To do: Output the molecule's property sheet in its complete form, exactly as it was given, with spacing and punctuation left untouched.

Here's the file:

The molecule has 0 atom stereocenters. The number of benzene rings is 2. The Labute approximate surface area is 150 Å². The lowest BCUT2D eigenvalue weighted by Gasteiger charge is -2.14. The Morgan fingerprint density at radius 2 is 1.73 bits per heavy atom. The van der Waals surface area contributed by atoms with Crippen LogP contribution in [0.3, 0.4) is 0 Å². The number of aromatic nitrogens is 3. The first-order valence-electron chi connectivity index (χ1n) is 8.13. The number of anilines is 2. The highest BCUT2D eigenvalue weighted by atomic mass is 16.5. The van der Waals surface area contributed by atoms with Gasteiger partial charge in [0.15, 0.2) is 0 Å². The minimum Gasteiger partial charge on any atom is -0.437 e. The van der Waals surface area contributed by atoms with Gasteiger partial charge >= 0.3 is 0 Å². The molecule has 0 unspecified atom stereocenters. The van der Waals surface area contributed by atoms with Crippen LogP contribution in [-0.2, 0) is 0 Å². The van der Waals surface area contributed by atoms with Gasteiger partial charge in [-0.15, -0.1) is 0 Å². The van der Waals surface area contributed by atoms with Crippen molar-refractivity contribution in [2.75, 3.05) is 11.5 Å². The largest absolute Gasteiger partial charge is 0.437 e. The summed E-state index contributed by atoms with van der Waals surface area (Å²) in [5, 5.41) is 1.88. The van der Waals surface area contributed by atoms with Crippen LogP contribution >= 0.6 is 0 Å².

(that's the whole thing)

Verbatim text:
The molecule has 0 atom stereocenters. The number of benzene rings is 2. The Labute approximate surface area is 150 Å². The lowest BCUT2D eigenvalue weighted by Gasteiger charge is -2.14. The Morgan fingerprint density at radius 2 is 1.73 bits per heavy atom. The van der Waals surface area contributed by atoms with Crippen LogP contribution in [0.3, 0.4) is 0 Å². The number of aromatic nitrogens is 3. The first-order valence-electron chi connectivity index (χ1n) is 8.13. The number of anilines is 2. The highest BCUT2D eigenvalue weighted by atomic mass is 16.5. The van der Waals surface area contributed by atoms with Gasteiger partial charge in [0.15, 0.2) is 0 Å². The minimum Gasteiger partial charge on any atom is -0.437 e. The van der Waals surface area contributed by atoms with Gasteiger partial charge >= 0.3 is 0 Å². The molecule has 0 unspecified atom stereocenters. The van der Waals surface area contributed by atoms with Crippen LogP contribution in [-0.2, 0) is 0 Å². The van der Waals surface area contributed by atoms with Gasteiger partial charge in [-0.15, -0.1) is 0 Å². The van der Waals surface area contributed by atoms with Crippen molar-refractivity contribution in [2.75, 3.05) is 11.5 Å². The largest absolute Gasteiger partial charge is 0.437 e. The summed E-state index contributed by atoms with van der Waals surface area (Å²) in [5, 5.41) is 1.88. The van der Waals surface area contributed by atoms with Crippen LogP contribution >= 0.6 is 0 Å².